… in person at any club location or by sending a cancellation request by Certified Mail to the club or the Member Services department.
“I just want to get out of my NYSC membership!”
Unfortunately, you didn’t know what kind of NYSC membership you had. And you weren’t sure if that contract locked you into a specific term or rate. That fact complicated your case a bit. I thought perhaps your contract hadn’t been canceled because you had agreed to a certain length of membership. But with no contract to reference, I could not test my hypothesis.
Your written correspondence with NYSC showed that you first complained about the rate increase and the annual fee charge in early February. And although you told me that you canceled in December over the phone, there is no documentation of that cancellation.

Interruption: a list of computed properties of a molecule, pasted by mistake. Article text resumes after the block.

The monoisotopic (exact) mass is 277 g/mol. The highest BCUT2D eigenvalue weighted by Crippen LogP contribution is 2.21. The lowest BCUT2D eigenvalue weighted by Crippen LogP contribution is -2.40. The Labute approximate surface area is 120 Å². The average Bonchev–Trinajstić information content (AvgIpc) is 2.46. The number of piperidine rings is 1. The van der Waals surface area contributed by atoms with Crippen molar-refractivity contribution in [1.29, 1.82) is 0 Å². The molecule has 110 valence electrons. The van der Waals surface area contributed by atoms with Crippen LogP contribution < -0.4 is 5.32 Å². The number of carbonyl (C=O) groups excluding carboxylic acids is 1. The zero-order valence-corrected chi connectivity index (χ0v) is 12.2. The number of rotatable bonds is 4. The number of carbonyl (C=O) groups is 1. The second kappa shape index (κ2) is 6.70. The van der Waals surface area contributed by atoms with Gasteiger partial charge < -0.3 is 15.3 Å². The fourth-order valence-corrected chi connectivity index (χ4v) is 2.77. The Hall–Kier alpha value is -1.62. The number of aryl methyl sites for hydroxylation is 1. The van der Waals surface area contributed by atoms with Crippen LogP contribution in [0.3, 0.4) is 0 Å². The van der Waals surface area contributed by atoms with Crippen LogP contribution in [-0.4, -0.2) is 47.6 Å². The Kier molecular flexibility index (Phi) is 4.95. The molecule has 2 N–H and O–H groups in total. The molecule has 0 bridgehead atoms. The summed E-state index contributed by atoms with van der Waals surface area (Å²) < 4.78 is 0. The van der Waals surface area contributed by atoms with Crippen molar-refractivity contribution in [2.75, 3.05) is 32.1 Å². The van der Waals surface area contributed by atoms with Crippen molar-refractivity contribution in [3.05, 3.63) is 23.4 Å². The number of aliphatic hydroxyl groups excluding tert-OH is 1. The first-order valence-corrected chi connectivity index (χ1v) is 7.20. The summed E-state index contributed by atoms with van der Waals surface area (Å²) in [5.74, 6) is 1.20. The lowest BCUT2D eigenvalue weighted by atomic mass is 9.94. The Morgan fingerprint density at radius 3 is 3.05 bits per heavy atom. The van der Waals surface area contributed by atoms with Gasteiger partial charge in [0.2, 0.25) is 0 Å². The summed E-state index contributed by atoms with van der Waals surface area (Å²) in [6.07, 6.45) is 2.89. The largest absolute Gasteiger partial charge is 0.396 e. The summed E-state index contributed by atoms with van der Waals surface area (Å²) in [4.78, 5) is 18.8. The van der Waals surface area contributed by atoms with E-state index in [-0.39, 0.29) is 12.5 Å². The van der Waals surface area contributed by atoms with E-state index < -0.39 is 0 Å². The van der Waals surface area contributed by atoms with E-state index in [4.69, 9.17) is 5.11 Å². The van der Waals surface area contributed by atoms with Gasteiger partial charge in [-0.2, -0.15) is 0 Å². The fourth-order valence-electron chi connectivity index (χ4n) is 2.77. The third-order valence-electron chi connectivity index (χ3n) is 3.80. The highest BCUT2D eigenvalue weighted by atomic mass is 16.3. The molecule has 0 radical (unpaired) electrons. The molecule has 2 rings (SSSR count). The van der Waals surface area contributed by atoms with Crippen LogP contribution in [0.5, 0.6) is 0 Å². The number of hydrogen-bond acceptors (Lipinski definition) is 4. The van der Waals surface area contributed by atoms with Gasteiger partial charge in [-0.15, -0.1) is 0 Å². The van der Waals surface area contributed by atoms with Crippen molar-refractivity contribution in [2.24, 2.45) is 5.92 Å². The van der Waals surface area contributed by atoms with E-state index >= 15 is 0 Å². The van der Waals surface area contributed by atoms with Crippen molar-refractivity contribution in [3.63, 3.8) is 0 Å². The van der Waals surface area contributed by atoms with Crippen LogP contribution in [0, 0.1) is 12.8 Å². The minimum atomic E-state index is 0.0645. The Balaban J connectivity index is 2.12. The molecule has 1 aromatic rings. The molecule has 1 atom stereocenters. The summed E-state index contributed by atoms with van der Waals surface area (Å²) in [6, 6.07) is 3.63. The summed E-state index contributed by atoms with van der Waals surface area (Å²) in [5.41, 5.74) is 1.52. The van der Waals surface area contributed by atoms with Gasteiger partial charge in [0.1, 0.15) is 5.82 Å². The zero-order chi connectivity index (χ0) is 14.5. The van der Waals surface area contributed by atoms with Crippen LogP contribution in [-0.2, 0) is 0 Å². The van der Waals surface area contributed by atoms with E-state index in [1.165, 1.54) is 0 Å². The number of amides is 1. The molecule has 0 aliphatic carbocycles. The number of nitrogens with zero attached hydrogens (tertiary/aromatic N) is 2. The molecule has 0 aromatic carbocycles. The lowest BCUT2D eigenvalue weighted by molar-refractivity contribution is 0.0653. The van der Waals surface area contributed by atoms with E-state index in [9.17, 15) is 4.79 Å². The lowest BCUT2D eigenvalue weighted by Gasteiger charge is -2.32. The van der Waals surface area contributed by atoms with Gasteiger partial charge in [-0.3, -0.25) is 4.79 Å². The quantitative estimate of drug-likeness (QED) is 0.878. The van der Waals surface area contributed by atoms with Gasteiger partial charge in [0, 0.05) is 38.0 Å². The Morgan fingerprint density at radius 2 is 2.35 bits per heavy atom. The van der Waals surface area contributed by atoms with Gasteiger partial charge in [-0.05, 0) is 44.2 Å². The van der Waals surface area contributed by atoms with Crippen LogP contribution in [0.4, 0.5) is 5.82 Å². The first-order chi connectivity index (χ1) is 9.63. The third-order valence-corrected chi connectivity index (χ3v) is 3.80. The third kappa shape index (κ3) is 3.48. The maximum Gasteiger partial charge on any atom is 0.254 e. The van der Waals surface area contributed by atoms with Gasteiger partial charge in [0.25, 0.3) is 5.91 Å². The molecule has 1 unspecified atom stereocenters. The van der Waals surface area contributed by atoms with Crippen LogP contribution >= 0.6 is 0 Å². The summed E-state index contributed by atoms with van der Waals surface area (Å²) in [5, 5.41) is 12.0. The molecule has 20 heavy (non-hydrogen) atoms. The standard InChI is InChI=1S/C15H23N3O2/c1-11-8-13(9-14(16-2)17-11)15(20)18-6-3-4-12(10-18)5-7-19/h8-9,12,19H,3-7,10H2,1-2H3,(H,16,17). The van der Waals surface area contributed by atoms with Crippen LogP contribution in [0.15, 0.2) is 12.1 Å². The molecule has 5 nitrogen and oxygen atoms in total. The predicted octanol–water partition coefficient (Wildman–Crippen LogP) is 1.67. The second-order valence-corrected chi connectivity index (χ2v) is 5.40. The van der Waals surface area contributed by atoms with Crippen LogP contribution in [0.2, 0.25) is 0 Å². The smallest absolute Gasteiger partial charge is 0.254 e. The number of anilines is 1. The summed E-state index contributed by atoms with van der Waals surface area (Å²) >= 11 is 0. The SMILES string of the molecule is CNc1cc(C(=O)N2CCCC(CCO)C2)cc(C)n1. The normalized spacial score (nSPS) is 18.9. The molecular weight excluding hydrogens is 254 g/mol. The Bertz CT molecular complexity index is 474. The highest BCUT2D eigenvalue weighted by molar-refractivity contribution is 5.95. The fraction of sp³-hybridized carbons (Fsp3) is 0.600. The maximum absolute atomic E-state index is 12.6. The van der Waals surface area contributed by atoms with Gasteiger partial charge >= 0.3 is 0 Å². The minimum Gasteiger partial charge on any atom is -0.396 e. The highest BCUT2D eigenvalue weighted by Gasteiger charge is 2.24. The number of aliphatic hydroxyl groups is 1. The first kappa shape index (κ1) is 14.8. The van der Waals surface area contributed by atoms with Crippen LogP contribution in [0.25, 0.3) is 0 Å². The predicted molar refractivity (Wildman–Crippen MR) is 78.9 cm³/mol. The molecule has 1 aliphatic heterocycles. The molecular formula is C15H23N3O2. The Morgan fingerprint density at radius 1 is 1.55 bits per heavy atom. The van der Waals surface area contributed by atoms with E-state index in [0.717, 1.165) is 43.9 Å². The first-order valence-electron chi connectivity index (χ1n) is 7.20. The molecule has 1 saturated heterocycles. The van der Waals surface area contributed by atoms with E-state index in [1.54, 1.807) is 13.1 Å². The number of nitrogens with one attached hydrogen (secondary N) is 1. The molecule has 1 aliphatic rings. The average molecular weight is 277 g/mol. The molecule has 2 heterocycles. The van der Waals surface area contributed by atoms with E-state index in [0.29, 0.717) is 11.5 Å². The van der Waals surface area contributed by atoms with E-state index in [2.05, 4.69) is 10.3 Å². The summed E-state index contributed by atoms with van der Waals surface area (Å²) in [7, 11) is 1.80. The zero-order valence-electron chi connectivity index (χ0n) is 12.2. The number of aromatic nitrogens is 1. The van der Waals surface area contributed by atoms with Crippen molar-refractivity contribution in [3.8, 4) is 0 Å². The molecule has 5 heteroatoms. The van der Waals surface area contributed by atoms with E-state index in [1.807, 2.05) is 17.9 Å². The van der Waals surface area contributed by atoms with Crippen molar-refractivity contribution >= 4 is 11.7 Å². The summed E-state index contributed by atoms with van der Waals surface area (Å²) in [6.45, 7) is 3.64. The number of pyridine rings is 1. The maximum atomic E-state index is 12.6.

Contracts are legal documents. And these contracts are always written in favor of the company, not the consumer. So if you want to terminate one, it’s critical to follow all of the steps outlined by the company.
And there may have been some mixed messages coming from you regarding your specific intention about your NYSC membership. In February you complained to the manager about the $10 per month rate increase. You explained to him that you hadn’t even been using your membership because you like to run outside.
If my monthly dues are increasing to $31.95/month, I want to cancel my membership completely. I never go; I just keep the membership in case of inclement weather (I prefer to run outside). For $21.95/month it’s worth it but for $31.95 it isn’t.
After this interaction, that manager processed a credit to your account to cover the rate increase for three months. He didn’t process a cancellation, and your email didn’t specifically ask for one.
Filing a credit card chargeback
And then you filed a credit card chargeback for the full monthly payments from November to February and for the annual fee. This chargeback attempt was a mistake.